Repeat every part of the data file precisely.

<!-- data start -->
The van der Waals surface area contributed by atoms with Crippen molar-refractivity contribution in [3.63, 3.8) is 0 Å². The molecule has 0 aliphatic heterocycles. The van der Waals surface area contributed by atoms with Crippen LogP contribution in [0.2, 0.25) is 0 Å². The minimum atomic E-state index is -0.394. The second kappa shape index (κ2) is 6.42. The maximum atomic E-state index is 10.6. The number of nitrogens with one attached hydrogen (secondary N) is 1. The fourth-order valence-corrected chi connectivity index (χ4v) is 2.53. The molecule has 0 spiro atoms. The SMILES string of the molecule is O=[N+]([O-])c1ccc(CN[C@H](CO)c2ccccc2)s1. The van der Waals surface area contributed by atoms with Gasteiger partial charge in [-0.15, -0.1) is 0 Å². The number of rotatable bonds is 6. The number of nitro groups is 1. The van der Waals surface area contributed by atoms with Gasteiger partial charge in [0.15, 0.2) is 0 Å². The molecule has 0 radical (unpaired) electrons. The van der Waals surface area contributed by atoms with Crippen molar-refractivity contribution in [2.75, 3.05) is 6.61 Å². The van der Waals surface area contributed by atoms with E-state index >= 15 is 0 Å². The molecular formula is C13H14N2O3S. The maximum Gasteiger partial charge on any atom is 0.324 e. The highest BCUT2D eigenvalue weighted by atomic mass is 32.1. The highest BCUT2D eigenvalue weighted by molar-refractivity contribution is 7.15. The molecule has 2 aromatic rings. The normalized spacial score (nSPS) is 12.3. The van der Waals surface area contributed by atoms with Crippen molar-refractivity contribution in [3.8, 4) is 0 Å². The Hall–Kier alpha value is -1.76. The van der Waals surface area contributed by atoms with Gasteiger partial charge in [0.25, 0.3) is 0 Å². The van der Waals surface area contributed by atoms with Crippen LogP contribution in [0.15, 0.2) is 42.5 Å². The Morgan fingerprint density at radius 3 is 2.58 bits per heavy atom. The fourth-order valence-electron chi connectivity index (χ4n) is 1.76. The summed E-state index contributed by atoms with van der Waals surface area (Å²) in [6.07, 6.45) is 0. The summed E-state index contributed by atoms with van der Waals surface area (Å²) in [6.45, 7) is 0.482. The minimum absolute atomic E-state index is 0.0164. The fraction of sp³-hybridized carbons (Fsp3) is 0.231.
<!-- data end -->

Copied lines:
The van der Waals surface area contributed by atoms with Crippen molar-refractivity contribution in [3.63, 3.8) is 0 Å². The molecule has 0 aliphatic heterocycles. The van der Waals surface area contributed by atoms with Crippen LogP contribution in [0.2, 0.25) is 0 Å². The minimum atomic E-state index is -0.394. The second kappa shape index (κ2) is 6.42. The maximum atomic E-state index is 10.6. The number of nitrogens with one attached hydrogen (secondary N) is 1. The fourth-order valence-corrected chi connectivity index (χ4v) is 2.53. The molecule has 0 spiro atoms. The SMILES string of the molecule is O=[N+]([O-])c1ccc(CN[C@H](CO)c2ccccc2)s1. The van der Waals surface area contributed by atoms with Gasteiger partial charge in [-0.15, -0.1) is 0 Å². The number of rotatable bonds is 6. The number of nitro groups is 1. The van der Waals surface area contributed by atoms with Gasteiger partial charge in [0.15, 0.2) is 0 Å². The molecule has 0 radical (unpaired) electrons. The van der Waals surface area contributed by atoms with Crippen molar-refractivity contribution in [2.75, 3.05) is 6.61 Å². The van der Waals surface area contributed by atoms with E-state index >= 15 is 0 Å². The molecular formula is C13H14N2O3S. The maximum Gasteiger partial charge on any atom is 0.324 e. The highest BCUT2D eigenvalue weighted by atomic mass is 32.1. The highest BCUT2D eigenvalue weighted by molar-refractivity contribution is 7.15. The molecule has 2 aromatic rings. The normalized spacial score (nSPS) is 12.3. The van der Waals surface area contributed by atoms with Crippen molar-refractivity contribution in [3.8, 4) is 0 Å². The Hall–Kier alpha value is -1.76. The van der Waals surface area contributed by atoms with Gasteiger partial charge in [0.25, 0.3) is 0 Å². The van der Waals surface area contributed by atoms with Crippen LogP contribution in [0.15, 0.2) is 42.5 Å². The Morgan fingerprint density at radius 3 is 2.58 bits per heavy atom. The fourth-order valence-electron chi connectivity index (χ4n) is 1.76. The summed E-state index contributed by atoms with van der Waals surface area (Å²) in [6.07, 6.45) is 0. The summed E-state index contributed by atoms with van der Waals surface area (Å²) in [6.45, 7) is 0.482. The minimum absolute atomic E-state index is 0.0164. The fraction of sp³-hybridized carbons (Fsp3) is 0.231.